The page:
Commenting on Iran’s possible relations with Taliban or possibility of Tehran’s success in establishing its dominance in Afghanistan, experts of the issue said, there is significant risk of blowback for Iran if Afghanistan’s conflict takes on an even more sectarian cast with Afghan Hazara Shiites pitted against the predominantly Pashtun Sunni Taliban. If the history of the Afghan conflicts is any guide, such a scenario could draw in Iran’s regional rivals, the United Arab Emirates and Saudi Arabia, who would be likely to support the Taliban, as they have in the past. Plus, the United States has already demonstrated, with recent retaliatory airstrikes against Iran-backed proxies in Syria and Iraq, that it is prepared to use any means necessary to check threats to American interests in the region. Going forward, Iranian officials will likely feel a need to tread carefully with both the Fatemiyoun and the Taliban.

Furthermore, we have to remember, the links between Iran’s revolutionary guard and Afghan and Pakistani Hazaras have their roots in the Iran-Iraq War.

During the 1980s, Iran’s effort to stand up an Afghan paramilitary force underwent several phases, name changes, and reorganizations. As well as training Shiite fighters in Iran, the guard also dispatched several of its officers to serve as cultural and military advisers in Afghanistan, where they embedded with cells in the resistance movement that was fighting the Soviet Union’s occupation of that country. Ever since Soviet retreat from Afghanistan, Iran provided support to Afghan Shiite groups and the Northern Alliance in their fight against the Taliban. Qassem Soleimani was among the revolutionary guard personnel involved in that effort. From these longstanding links to Afghanistan’s Shiite Hazara community, in 2012 Iran established the Fatemiyoun Division as part of its wide-ranging effort to support Syria’s Assad regime in its fight against an armed rebellion. Under the supervision and direction of Soleimani, the revolutionary guard recruited today’s Afghan Hazara foreign fighters for that purpose. It also established the Fatemiyoun’s Pakistani sister unit, the Zeynabiyoun Brigade.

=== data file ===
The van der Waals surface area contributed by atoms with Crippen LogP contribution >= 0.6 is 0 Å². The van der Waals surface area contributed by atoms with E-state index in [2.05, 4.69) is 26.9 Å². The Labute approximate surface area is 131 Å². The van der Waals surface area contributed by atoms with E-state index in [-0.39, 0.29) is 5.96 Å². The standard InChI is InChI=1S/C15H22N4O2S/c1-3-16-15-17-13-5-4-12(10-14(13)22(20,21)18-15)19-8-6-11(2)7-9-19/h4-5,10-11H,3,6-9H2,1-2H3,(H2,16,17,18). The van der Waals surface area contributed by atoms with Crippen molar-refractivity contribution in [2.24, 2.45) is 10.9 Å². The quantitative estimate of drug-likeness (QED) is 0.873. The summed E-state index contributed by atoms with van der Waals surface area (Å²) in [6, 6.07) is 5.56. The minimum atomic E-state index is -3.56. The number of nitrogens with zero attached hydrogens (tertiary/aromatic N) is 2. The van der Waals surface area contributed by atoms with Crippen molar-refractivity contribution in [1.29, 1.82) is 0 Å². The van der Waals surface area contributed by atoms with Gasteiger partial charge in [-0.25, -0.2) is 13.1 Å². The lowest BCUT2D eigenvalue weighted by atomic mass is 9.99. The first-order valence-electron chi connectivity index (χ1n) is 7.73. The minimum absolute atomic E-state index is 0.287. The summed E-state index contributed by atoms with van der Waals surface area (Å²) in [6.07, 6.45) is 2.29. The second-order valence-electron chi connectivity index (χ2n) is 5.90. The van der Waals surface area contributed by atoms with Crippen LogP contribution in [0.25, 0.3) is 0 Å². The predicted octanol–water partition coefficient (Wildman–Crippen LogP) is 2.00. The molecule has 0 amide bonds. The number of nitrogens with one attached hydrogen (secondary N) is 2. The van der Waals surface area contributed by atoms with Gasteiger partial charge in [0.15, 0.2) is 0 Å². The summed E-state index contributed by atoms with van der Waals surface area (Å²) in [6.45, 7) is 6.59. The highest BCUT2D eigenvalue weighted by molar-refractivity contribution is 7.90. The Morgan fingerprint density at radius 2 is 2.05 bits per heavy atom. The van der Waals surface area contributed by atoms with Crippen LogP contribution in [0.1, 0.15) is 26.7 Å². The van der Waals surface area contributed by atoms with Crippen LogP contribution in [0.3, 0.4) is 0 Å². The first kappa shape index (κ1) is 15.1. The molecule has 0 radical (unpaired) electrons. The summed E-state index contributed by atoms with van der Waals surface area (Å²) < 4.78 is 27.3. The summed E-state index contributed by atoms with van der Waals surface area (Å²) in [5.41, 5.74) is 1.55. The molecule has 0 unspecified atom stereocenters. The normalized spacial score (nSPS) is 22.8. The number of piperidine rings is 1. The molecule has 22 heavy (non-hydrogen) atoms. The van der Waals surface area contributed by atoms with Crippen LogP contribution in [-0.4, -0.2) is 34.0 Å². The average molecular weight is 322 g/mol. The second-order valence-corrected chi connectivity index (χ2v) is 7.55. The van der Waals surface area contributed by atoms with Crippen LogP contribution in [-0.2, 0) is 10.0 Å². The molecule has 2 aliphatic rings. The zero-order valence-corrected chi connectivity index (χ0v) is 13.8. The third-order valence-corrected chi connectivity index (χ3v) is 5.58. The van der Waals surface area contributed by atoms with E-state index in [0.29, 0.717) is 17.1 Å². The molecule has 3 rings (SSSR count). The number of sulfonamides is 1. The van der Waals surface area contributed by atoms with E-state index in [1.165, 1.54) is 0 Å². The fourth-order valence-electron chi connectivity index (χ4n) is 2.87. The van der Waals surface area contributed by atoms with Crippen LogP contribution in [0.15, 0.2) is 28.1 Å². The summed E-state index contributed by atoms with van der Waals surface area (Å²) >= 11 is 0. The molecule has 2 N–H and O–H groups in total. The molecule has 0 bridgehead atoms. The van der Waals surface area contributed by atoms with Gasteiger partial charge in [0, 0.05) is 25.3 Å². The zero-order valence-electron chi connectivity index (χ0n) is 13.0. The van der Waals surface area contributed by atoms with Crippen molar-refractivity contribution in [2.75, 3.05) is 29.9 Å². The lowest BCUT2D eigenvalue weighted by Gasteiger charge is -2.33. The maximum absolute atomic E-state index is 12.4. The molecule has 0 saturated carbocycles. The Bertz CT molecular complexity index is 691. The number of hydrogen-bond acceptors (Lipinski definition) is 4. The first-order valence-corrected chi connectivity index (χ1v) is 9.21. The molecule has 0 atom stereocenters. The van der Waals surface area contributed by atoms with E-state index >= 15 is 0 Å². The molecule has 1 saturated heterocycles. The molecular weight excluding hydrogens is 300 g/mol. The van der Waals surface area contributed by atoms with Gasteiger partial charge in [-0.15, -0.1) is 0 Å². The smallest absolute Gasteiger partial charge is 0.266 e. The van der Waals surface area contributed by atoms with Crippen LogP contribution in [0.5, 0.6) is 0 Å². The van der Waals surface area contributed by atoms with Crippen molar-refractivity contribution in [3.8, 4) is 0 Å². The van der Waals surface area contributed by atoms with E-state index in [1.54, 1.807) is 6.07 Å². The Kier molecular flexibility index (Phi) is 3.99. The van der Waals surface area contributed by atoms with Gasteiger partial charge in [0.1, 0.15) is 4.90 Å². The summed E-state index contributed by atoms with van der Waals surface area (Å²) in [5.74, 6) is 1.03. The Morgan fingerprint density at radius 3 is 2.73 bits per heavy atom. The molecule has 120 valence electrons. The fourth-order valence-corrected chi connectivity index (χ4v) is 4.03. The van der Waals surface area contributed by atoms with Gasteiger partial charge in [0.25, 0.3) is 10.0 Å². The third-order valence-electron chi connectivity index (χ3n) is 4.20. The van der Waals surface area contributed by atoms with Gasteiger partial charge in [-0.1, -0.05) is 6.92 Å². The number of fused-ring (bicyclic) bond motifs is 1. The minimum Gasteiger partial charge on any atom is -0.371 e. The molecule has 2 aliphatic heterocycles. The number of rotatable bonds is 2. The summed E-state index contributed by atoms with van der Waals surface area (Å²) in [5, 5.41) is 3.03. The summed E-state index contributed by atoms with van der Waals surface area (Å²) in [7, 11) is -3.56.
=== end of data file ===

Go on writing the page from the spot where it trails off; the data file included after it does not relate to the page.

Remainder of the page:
Fatemiyoun have been a significant propaganda asset for the revolutionary guard, which works to persuade constituents in the Shiite community across the region to support the Iranian government and its policies. Iran-financed propaganda about the Fatemiyoun employs strategic narratives related to differences in Sunni and Shiite interpretations of Islamic law and just governance, and it stokes fears among the Hazara about the potency of the predominantly Sunni Taliban and Islamic State forces in Afghanistan and Syria.

Qassem Soleimani was the key architect and star of Iran’s propaganda strategy. He made a habit of snapping frontline selfies with the Fatemiyoun and recounting their heroics. The Fatemiyoun achieved a substantial social media following on YouTube and Twitter until both platforms took down their accounts. Even so, the Fatemiyoun remain active on other social media as a result of Iran’s investment. They have thousands of followers on encrypted social media platforms such as Telegram and its Iranian government-controlled counterpart, Soroush, which they use to showcase their battlefield exploits in Syria. Fighters shared videos of combat on social media, which proved to be an effective recruiting tool — among those who joined the cause were a significant number of American-trained former soldiers in the Afghan National Army and elite Afghan special operations forces.

In my opinion, while Taliban as its Sunni affiliates will try to transform Afghanistan into a Sunni Caliphate, Iran will also make similar efforts in empowering the Shiite community and terrorist outfits with the agenda of succeeding in bringing Afghanistan under Shiite dominance. Meaning, during the coming years, Afghanistan will witness series of conflicts between Sunni and Shiite blocs.

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An internationally acclaimed multi-award-winning anti-militancy journalist, research-scholar, counter-terrorism specialist, and editor of Blitz. Follow his on Twitter Salah_Shoaib